Lately I am once again getting to like the old fashion brown clay pots. I only have a couple still unbroken, one with a clay ‘dish’ to go underneath and catch excess water. For leaving outside, the weight of the clay is an advantage when windy. I’ve picked a few plastic pots off the floor after a windy day. Now I either move all the plastic pots to the ground or position them between heavier containers to keep them in place. For recycling those broken clay pots I break them into pieces and use them with gravel at the bottom of other pots. I just used some pieces for that yesterday.

    One more thing that fortunately does not take up much room (is it still clutter) is seeds. When anything goes to seed I try to save as many seeds as reasonably possible. Part of the reason is so things won’t grow rampant next season (not much of an issue lately), and the other is I guess I like collecting them.

    A small size plastic shed I bought a few years back is real nice clutter collector/ hiding place. It’s out of the way but still near the garden. It holds the not often used lawn mower and a mixture of ‘stuff’ that shouldn’t be in the house- like some gasoline and paint thinner.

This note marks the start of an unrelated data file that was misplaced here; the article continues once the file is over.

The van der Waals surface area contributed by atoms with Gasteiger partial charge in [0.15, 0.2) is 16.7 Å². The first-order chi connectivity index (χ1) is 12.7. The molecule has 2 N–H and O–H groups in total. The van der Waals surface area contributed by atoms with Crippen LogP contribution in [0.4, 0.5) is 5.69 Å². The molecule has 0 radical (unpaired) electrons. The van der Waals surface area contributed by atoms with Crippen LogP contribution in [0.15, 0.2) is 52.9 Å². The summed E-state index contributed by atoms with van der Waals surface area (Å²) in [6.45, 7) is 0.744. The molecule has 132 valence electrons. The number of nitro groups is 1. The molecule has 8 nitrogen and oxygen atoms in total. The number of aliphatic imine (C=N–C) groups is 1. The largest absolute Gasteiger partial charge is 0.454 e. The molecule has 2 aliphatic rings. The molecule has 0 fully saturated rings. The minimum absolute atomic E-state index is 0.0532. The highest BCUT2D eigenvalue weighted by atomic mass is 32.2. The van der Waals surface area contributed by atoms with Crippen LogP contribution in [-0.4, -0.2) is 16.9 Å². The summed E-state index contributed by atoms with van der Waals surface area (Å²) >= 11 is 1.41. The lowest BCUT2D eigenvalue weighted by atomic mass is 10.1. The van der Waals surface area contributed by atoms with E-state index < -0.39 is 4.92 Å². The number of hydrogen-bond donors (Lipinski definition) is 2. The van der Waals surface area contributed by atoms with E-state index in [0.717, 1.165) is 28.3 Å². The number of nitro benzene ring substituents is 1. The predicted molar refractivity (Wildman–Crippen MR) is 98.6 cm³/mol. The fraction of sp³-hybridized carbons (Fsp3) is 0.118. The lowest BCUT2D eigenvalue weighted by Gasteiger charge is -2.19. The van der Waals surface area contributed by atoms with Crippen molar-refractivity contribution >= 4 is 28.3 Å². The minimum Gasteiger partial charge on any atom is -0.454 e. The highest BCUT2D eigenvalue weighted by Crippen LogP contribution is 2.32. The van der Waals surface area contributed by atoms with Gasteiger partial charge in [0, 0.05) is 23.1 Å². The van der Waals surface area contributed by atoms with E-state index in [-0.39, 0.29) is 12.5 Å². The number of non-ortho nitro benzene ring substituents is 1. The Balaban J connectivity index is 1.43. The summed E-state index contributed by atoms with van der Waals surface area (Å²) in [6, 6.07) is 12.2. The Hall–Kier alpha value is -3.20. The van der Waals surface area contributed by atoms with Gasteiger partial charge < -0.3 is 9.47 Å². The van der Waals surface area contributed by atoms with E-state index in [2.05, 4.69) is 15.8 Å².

Far worse than the garden clutter is magazine, mail, and catalog accumulation. But that’s a different topic 🙂

  3. Revel

    I also have taken to the old(er) fashioned clay pots this year. I was reading about planting some strawberries I picked up on a whim (more on that later), and the book suggested using broken clay pot pieces in the bottom. I realized i didn’t have any. I’ve been trying to get away from plastic in general lately , so I figured it was time to move to clay. I think the clay also helps keep the plants cool on some of the hotter days we’ve had lately. In the morning, I spray down the clay pots and you can tell by looking and seeing how dark it is that it’s holding water. It also, I think, is better because the water can seep into it if you happen to over-water. Unfortunately, they’re pricey, especially the very large ones. If anyone knows a good source to get them cheap, please let us know.